The Second Hardest Question: Why Isn’t My Book Selling?

 

In my last email, I shared the toughest question I’m asked—will you read my manuscript? In this email, I’ll tackle the second most challenging question I receive from authors—“Why isn’t my book selling?”

I’ve worked on both sides of books during my career. I’ve sold books and published books. I’ve talked to real customers who want to read a good book. And I’ve met with and published passionate authors who wish to have their message or story read. The question is how to bring these two groups together so that the customer/reader finds the content they need. In my book 7 Tips for Marketing and Selling Your Book, I cover some of the fundamentals but have some other thoughts.

One of the first questions I ask an author who asks me this question is, “Did you write a book proposal before you started writing?” Unfortunately, I almost always get a puzzling look and a question—“why do I need to do that?” Here’s why:

  • This book proposal idea is necessary for both self-publishing and traditional publishing. Writing a proposal helps you identify your content and your market. A good proposal (and I have a template on my website) will help you think through who will read your book. Are they adults, teens, or kids? If you are writing to a felt need, who are the people who should read your book? What is their demographic? Where do they hang out on social media? How will you find them? How can you join them and add value to their “tribe.”
  • Writing a proposal also helps you to identify your book’s competition. Yes, Amazon carries millions of books, and you need to identify competing products and make sure you understand why your book is different. How does it differentiate from the rest? Why your book? If you are writing fiction about a rebel lawyer who solves an incredible tangle of underhanded dealings, why would someone buy your book over John Grisham? If you’re writing a leadership book, why would a person buy your book over hundreds of new leadership books that come out every year?

A second question to ask yourself when you feel your book is not selling is, did you create a marketing and selling plan before you started writing. Yes, that’s not a typo; you need to have a plan before you begin writing. As I mentioned above, you need to know your potential reader and how you will reach them once the book is published. You need to develop a marketing and selling strategy, whether you’re self or traditionally published. Author friend, the heavy lifting of selling your book is on you. It would be best if you created the buzz for your book. It would help if you let people know why they should read your book over the thousands of other books they could choose. And social media isn’t the only place to make connections. You need to think about traditional media as well. Appearing on traditional media sells books.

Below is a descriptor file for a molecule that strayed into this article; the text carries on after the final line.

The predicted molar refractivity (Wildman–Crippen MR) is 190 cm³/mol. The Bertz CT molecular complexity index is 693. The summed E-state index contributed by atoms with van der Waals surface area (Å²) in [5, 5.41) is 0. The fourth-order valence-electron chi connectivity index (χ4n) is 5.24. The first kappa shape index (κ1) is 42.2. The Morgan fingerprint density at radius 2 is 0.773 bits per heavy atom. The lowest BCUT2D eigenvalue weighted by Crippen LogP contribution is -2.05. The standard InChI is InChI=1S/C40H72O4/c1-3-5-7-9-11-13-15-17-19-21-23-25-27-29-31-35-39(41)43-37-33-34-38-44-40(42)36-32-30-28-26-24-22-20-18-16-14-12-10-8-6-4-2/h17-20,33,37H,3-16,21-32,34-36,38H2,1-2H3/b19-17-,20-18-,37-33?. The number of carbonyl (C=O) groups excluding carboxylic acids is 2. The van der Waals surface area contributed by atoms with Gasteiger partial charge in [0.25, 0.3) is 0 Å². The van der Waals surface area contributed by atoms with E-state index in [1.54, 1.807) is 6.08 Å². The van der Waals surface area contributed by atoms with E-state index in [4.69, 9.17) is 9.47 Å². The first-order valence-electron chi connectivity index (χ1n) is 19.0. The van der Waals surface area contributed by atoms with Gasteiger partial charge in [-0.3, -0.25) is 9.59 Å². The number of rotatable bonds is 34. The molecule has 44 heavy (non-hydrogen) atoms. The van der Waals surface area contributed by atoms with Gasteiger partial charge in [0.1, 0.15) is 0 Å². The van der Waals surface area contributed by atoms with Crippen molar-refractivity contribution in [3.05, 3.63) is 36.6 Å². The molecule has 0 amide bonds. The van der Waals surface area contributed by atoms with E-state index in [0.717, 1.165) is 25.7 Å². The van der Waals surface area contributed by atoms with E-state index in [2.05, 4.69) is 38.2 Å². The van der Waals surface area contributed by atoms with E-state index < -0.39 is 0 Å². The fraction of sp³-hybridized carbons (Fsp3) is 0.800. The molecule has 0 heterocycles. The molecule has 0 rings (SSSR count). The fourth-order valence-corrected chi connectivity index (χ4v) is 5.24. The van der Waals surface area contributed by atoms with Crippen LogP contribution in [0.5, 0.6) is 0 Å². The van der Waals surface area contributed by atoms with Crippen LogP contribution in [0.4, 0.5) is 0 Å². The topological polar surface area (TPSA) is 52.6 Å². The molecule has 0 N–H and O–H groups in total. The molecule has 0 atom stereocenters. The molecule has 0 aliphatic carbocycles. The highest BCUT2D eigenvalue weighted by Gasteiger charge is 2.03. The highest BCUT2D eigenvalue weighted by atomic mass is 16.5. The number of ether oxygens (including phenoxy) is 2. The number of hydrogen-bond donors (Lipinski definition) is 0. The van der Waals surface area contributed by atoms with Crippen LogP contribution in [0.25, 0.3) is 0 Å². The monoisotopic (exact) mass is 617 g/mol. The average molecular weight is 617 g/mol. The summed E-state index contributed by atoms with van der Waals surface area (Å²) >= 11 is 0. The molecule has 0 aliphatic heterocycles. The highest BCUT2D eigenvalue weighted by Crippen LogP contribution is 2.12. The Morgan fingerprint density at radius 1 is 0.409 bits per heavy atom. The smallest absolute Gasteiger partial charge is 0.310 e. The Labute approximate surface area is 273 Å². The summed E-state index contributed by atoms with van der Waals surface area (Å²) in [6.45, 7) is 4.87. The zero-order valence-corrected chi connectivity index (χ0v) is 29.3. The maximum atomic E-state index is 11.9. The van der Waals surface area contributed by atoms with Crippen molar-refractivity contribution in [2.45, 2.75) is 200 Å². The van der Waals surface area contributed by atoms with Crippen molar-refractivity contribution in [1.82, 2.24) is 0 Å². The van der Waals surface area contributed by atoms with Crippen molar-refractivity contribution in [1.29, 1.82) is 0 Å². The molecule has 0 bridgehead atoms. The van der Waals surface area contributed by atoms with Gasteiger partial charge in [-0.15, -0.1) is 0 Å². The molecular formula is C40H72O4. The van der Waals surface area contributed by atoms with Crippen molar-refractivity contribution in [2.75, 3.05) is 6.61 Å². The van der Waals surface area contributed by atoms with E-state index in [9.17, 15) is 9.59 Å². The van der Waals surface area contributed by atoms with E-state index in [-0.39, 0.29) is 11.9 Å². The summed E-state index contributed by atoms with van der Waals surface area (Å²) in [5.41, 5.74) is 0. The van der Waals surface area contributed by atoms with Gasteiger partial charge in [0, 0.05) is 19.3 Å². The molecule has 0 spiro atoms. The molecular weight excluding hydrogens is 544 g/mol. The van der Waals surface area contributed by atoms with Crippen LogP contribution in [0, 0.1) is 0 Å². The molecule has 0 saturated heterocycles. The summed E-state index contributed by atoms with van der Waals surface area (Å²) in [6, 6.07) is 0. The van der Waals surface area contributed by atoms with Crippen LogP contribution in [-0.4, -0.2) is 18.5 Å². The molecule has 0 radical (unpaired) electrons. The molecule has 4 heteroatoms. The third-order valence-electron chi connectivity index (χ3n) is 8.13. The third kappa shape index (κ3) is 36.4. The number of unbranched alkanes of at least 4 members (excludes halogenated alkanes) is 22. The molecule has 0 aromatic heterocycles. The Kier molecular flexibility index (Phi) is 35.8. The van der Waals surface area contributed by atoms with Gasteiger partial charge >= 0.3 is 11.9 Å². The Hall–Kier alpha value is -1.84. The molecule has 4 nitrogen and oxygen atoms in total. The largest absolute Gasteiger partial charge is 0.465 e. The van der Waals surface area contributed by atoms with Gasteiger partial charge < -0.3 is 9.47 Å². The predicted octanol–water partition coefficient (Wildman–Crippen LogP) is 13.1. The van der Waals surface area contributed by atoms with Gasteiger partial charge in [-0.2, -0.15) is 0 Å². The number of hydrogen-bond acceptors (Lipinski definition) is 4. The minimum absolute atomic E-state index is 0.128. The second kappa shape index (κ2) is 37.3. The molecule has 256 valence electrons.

Now, what if you’ve done both things and still not selling books? You need to dig deep into your marketing/selling tactics and your content. You need to take a hard look at what you’ve done, and if it didn’t produce the expected results, why didn’t it? You need to determine if your content didn’t hit a felt need about which people want to read. You may have misjudged your target audience. Maybe you’ve written a memoir, and it’s your story for your family only. Perhaps you’ve tried suspense fiction, and there’s so much competition that your tactics can’t be heard above the noise of other, more recognizable authors.

Writing a book includes much more than sitting at your computer and laying down thoughts in MS Word or Pages. Good content is lovely, but it’s wasted if nobody knows about it. And, no amount of marketing and selling strategies will move readers to purchase poor content. So you need to balance your marketing and your writing so that both areas are best as you can make them.

I’d welcome your questions. You can always reach me at infor@waynehastings.com.

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Trust is the winsome wedding of faith and hope.

Brennan Manning

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